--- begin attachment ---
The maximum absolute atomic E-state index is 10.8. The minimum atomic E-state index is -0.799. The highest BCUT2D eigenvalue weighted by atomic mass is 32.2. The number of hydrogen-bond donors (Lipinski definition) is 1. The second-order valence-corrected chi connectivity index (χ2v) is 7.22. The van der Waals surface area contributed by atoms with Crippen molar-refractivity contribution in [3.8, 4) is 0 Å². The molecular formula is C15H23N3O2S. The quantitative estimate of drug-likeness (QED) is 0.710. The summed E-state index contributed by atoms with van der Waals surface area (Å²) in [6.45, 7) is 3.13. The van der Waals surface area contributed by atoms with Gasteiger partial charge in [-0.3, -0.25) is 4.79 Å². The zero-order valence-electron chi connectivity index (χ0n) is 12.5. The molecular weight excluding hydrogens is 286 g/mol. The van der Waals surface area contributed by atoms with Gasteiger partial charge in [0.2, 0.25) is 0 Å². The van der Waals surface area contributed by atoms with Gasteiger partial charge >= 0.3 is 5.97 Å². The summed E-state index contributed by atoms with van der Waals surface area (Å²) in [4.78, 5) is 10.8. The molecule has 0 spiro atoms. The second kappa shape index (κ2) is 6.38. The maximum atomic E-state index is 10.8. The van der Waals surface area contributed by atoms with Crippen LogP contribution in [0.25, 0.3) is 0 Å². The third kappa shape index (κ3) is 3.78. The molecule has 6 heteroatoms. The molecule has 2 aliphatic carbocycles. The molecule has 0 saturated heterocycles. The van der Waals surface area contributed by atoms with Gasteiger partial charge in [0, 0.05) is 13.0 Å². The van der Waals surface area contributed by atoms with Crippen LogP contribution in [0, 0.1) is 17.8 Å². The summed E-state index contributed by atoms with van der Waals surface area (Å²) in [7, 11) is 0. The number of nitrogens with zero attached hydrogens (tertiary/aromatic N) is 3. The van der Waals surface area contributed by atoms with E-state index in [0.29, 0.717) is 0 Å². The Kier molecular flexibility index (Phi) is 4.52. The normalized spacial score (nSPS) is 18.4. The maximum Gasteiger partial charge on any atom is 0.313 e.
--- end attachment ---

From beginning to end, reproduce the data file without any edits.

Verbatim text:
The maximum absolute atomic E-state index is 10.8. The minimum atomic E-state index is -0.799. The highest BCUT2D eigenvalue weighted by atomic mass is 32.2. The number of hydrogen-bond donors (Lipinski definition) is 1. The second-order valence-corrected chi connectivity index (χ2v) is 7.22. The van der Waals surface area contributed by atoms with Crippen molar-refractivity contribution in [3.8, 4) is 0 Å². The molecular formula is C15H23N3O2S. The quantitative estimate of drug-likeness (QED) is 0.710. The summed E-state index contributed by atoms with van der Waals surface area (Å²) in [6.45, 7) is 3.13. The van der Waals surface area contributed by atoms with Gasteiger partial charge in [-0.3, -0.25) is 4.79 Å². The zero-order valence-electron chi connectivity index (χ0n) is 12.5. The molecular weight excluding hydrogens is 286 g/mol. The van der Waals surface area contributed by atoms with Gasteiger partial charge in [0.2, 0.25) is 0 Å². The van der Waals surface area contributed by atoms with Gasteiger partial charge >= 0.3 is 5.97 Å². The summed E-state index contributed by atoms with van der Waals surface area (Å²) in [4.78, 5) is 10.8. The molecule has 0 spiro atoms. The second kappa shape index (κ2) is 6.38. The maximum atomic E-state index is 10.8. The van der Waals surface area contributed by atoms with Crippen LogP contribution in [0.25, 0.3) is 0 Å². The third kappa shape index (κ3) is 3.78. The molecule has 6 heteroatoms. The molecule has 2 aliphatic carbocycles. The molecule has 0 saturated heterocycles. The van der Waals surface area contributed by atoms with Gasteiger partial charge in [0, 0.05) is 13.0 Å². The van der Waals surface area contributed by atoms with Crippen LogP contribution in [0, 0.1) is 17.8 Å². The summed E-state index contributed by atoms with van der Waals surface area (Å²) in [7, 11) is 0. The number of nitrogens with zero attached hydrogens (tertiary/aromatic N) is 3. The van der Waals surface area contributed by atoms with E-state index in [0.29, 0.717) is 0 Å². The Kier molecular flexibility index (Phi) is 4.52. The normalized spacial score (nSPS) is 18.4. The maximum Gasteiger partial charge on any atom is 0.313 e.